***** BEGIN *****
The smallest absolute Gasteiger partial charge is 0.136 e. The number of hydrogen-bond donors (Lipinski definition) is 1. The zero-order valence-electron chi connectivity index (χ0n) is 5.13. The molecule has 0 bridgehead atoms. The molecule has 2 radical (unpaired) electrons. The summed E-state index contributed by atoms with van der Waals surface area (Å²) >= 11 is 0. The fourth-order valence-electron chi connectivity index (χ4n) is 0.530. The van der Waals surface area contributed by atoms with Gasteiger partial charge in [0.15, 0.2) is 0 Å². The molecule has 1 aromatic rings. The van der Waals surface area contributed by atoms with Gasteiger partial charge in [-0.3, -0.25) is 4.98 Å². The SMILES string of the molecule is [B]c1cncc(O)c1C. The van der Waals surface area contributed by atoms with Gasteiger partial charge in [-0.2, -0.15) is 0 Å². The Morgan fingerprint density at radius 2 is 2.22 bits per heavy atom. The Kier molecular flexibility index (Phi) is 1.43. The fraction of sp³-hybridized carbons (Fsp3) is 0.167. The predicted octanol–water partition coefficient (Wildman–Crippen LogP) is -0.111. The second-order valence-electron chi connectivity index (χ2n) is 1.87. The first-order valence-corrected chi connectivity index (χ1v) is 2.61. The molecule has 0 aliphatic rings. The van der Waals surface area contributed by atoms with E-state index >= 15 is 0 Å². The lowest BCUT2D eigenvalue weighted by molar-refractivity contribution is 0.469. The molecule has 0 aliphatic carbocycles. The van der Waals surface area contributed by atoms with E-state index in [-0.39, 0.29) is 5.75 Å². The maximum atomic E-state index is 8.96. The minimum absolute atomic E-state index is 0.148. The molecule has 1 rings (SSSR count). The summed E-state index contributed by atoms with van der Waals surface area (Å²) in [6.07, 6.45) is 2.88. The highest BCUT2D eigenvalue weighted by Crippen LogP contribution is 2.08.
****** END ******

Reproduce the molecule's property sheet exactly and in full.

The smallest absolute Gasteiger partial charge is 0.136 e. The number of hydrogen-bond donors (Lipinski definition) is 1. The zero-order valence-electron chi connectivity index (χ0n) is 5.13. The molecule has 0 bridgehead atoms. The molecule has 2 radical (unpaired) electrons. The summed E-state index contributed by atoms with van der Waals surface area (Å²) >= 11 is 0. The fourth-order valence-electron chi connectivity index (χ4n) is 0.530. The van der Waals surface area contributed by atoms with Gasteiger partial charge in [0.15, 0.2) is 0 Å². The molecule has 1 aromatic rings. The van der Waals surface area contributed by atoms with Gasteiger partial charge in [-0.3, -0.25) is 4.98 Å². The SMILES string of the molecule is [B]c1cncc(O)c1C. The van der Waals surface area contributed by atoms with Gasteiger partial charge in [-0.2, -0.15) is 0 Å². The Morgan fingerprint density at radius 2 is 2.22 bits per heavy atom. The Kier molecular flexibility index (Phi) is 1.43. The fraction of sp³-hybridized carbons (Fsp3) is 0.167. The predicted octanol–water partition coefficient (Wildman–Crippen LogP) is -0.111. The second-order valence-electron chi connectivity index (χ2n) is 1.87. The first-order valence-corrected chi connectivity index (χ1v) is 2.61. The molecule has 0 aliphatic rings. The van der Waals surface area contributed by atoms with E-state index >= 15 is 0 Å². The lowest BCUT2D eigenvalue weighted by molar-refractivity contribution is 0.469. The molecule has 0 aliphatic carbocycles. The van der Waals surface area contributed by atoms with E-state index in [-0.39, 0.29) is 5.75 Å². The maximum atomic E-state index is 8.96. The minimum absolute atomic E-state index is 0.148. The molecule has 1 rings (SSSR count). The summed E-state index contributed by atoms with van der Waals surface area (Å²) in [6.07, 6.45) is 2.88. The highest BCUT2D eigenvalue weighted by Crippen LogP contribution is 2.08.